• Paul Sellers on 20 December 2013 at 8:41 pm

      No, this is a straight #7 gouge.

  4. saqib haq on 15 January 2014 at 5:02 pm

    Hi Paul
    could you please advise on the hammer retailer? i cant seem to find the exact one online.

  5. Mauricio on 3 April 2014 at 4:22 pm

    Hi Paul, are you sure this inst a 35mm gouge? 35 is what is stamped on the blade in your picture. Also, Highland does not list a 37mm gouge on their website, but it does list a 35mm.


    • Paul Sellers on 3 April 2014 at 5:44 pm

      I will take a look tomorrow. 2mm makes almost no difference to functionality, but even so I may have got something wrong.

      • Ben Fisher on 13 September 2014 at 4:04 pm

        Yeah Highland’s largest straight gouge is 35mm as per the site. I’m sure it’s just fine.

  6. Darrell on 30 April 2014 at 4:04 pm

    While looking at various gouges on ebay, I noted that many of them have the bevel on the concave (inside) face, while the Hirsch has the bevel on the convex (outside) face. Should this be a consideration when looking at gouges? How does the placement of the bevel affect the gouge? I can see that sharpening would be different for each type. Thanks for your insights.

    • Paul Sellers on 1 May 2014 at 2:50 am

      In- and out-canal bevels are totally different tools but look similar. The bevel on the outside is generally used for scalloped cuts. It’s almost impossible to create scallops with a bevel on the inside of the cove. These gouges were used much in pattern making and areas of joinery where coped cuts were used. Less for carving as such. That said, you can reconfigure the bevels from inside to out by using a grinding wheel and frequent cooling in water throughout the changeover. Better to find a chisel already suited to task though.
      In carving and shaping, the bevel of the tool often ‘rides’ the surface of the wood and following the cutting edge for a smooth cut relies on the bevel leveraging to optimise the cutting into the wood as the cut follows through to conclusion. When the bevel is inside, we usually rely on the outside shape, radius of the curve to effect a straight cut into the wood and not a scallop as in bowl carving and such.

  7. Nicole Hicks on 22 May 2014 at 2:01 am

    I have a PFEIL #7 35 mm, it’s only 2mm narrower and it doesn’t have a metal band at the end of the tool. Most of my gouges are PFEIL and they have been good to me. I would prefer not to have to buy another tool if this one is acceptable. Do you consider my tool OK?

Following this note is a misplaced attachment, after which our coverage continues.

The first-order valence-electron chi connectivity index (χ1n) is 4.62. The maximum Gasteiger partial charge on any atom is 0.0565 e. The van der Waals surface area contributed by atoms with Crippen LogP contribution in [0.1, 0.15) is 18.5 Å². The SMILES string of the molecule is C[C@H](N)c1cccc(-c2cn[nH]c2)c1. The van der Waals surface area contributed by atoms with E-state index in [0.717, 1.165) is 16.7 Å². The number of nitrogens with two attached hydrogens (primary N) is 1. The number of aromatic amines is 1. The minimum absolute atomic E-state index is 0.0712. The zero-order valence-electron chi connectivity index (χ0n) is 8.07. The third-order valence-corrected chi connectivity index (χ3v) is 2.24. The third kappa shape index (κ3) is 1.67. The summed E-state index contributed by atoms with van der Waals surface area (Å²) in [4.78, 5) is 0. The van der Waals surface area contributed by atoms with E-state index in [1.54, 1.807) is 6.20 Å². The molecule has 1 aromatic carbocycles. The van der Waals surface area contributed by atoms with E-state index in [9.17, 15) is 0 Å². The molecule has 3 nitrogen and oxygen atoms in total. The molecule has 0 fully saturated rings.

• Paul Sellers on 22 May 2014 at 6:34 am

      Yes. Width in this close a proximity is immaterial. Even sweep can be different.

    • Tom Hanson on 20 August 2017 at 11:36 am

      Pfeil gouges have An internal ferrule some times an external ferrule can cut your work as you carve close!

      • Paul Sellers on 20 August 2017 at 12:05 pm

        I have used these too but have not found any real advantage because the bolster holds off the tool from low-angle cuts anyway. Best to relieve the corner edge of the ferrule with abrasive paper and this works fine.

  8. Aaron on 19 December 2014 at 4:50 pm

    Do you think that a 1″/25mm firmer gouge would suitable, albeit a little small, taking a bit more time?

    • Paul Sellers on 19 December 2014 at 5:01 pm


  9. literaryworkshop on 20 December 2014 at 7:35 pm

    Paul, now that you’ve had the Hirsch gouge a while, can you tell me how the edge has held up compared to other chisels/gouges you’ve used? Of course carving tools need to be touched up frequently for optimal use, but I find that some gouges hold a keen edge significantly longer than others, especially when working in harder hardwoods. I’ve been making spoons and spatulas from pecan recently, and I’ve been looking for a gouge that will hold its edge a bit longer than the cheap firmer gouge I’ve been using.

    • Paul Sellers on 20 December 2014 at 7:40 pm

      I cannot fault the Hirsch gouge in any way. It takes and holds an edge better than any I have ever used.

  10. Toni on 4 July 2016 at 8:29 pm


    I see this is an old post, it appears that this product is no longer carried by Highland Woodworking, they have the #7 straight gouge but no hooped/firmer gouges as yours is shown, do they use a harder wood now requiring no hoop? Thank you,

    • Paul Sellers on 4 July 2016 at 9:33 pm

      Gouges don’t necessarily need ferrules nor hoops. Different tang types have different requirements. If you buy fro Highland you buy from a reputable company. I doubt you will have any problems.

  11. Tassos Aristidou on 26 September 2017 at 11:09 am

    Dear Paul,
    For smaller jobs what do you recommend? I mean what other sizes do you recommend to have as an essential gouge set. I have seen you use the center tip of this Gouge in one of your videos for a smaller cut, but if one would have a one or two dedicated smaller sizes what do you recommend? (I mean by No. and width)
    Thanks so much for this excellent post. Just what i was looking for!

  12. Keith on 2 October 2017 at 7:35 pm

    I ordered the hirsch gouge and it arrived with the cutting edge ground rather out of square. Is this common, and something you should expect to correct yourself at this price point?

    • Paul Sellers on 2 October 2017 at 8:28 pm

      Most likely not, but it is unlikely to affect the performance and in a short time after use you will need to resharpen and that’s a good time to start adjusting.

  13. Tassos Aristidou on 3 October 2017 at 8:51 am

    Dear Paul,
    I will be ordering this gouge, but i wanted to ask whether you recommend any smaller size gouges for smaller cuts. I have seen you use the center tip of this Gouge in one of your videos for a smaller cut, but if one would have a one or two dedicated smaller sizes what do you recommend? (I mean by No. and width)